Yahoo has announced that it will bring end-to-end encryption to its Yahoo Mail users this autumn. Reuters

In a post-Snowden world, the call for encrypting our communications has become ever louder and following Google's decision to make PGP-encrypted email available for all earlier this year, Yahoo has now followed suit.

At the Black Hat hackers' conference in Las Vegas on Thursday, Yahoo's chief security officer Alex Stamos announced that from this autumn Yahoo mail users will be able to send encrypted emails to other users as well as users of Google's popular Gmail service.

Using the service will mean that emails will look like complete gibberish to anyone other than the recipient and the sender.

"If an activist in Sudan wants to email a human rights organisation's gmail address and they have encryption set up for it, it will automatically detect that and offer them the option to encrypt," Stamos said, as reported by Kashmir Hill at Forbes.

More secure

Stamos has been ramping up Yahoo's rather poor security credentials since joining the company earlier this year. In April he announced that all the traffic between the company's servers would be encrypted.

The company has also made the secure HTTPS website protocol the default for its homepage and most other domains, including Yahoo mail.

One of the major drawbacks of using default encryption in popular mail services like Yahoo and Google is that it could disrupt the business model of these companies.

Yahoo and Google both rely on being able to scan your emails in order to serve you targeted ads, but because Yahoo won't be able to see any encrypted emails this will no longer happen.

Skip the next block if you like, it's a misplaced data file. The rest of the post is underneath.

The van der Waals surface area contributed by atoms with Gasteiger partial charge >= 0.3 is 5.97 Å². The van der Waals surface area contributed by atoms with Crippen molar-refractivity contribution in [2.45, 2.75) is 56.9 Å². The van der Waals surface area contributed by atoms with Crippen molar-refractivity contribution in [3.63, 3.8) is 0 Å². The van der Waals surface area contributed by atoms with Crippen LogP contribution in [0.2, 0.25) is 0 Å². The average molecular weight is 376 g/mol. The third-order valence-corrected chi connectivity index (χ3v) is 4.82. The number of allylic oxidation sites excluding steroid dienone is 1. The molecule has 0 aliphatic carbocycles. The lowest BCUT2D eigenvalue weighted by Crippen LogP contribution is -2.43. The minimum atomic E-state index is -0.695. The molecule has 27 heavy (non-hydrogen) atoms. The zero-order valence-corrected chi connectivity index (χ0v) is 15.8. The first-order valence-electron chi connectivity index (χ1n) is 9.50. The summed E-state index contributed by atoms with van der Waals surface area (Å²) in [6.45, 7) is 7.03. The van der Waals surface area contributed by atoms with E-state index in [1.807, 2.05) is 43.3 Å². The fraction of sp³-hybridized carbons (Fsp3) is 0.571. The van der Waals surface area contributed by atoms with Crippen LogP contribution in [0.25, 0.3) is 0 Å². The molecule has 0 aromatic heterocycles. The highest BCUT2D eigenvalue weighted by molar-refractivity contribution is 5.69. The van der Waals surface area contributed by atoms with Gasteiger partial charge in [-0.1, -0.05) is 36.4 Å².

You will still see ads

Stamos however says the introduction of encryption won't impact the company's bottom line.

"The ticket to Las Vegas that United [Airlines] emails you — and that we use to display Vegas ads to you — is never going to be encrypted." Stamos said. He added that private emails to family and friends - which is what will be encrypted - doesn't have much commercial value.

In June, Google announced that it would be introducing a Chrome extension that helps you "encrypt, decrypt, digital sign, and verify signed messages within the browser."

The End-to-End extension will use the well-known encryption standard PGP (Pretty Good Privacy) and will specifically use the OpenPGP standard which is widely used by other open source implementations of PGP.

Yahoo says it will work with Google and will modify the plugin that Google has developed. The company has hired Yan Zhu from Electronic Frontier Foundation (EFF) to help develop the technology.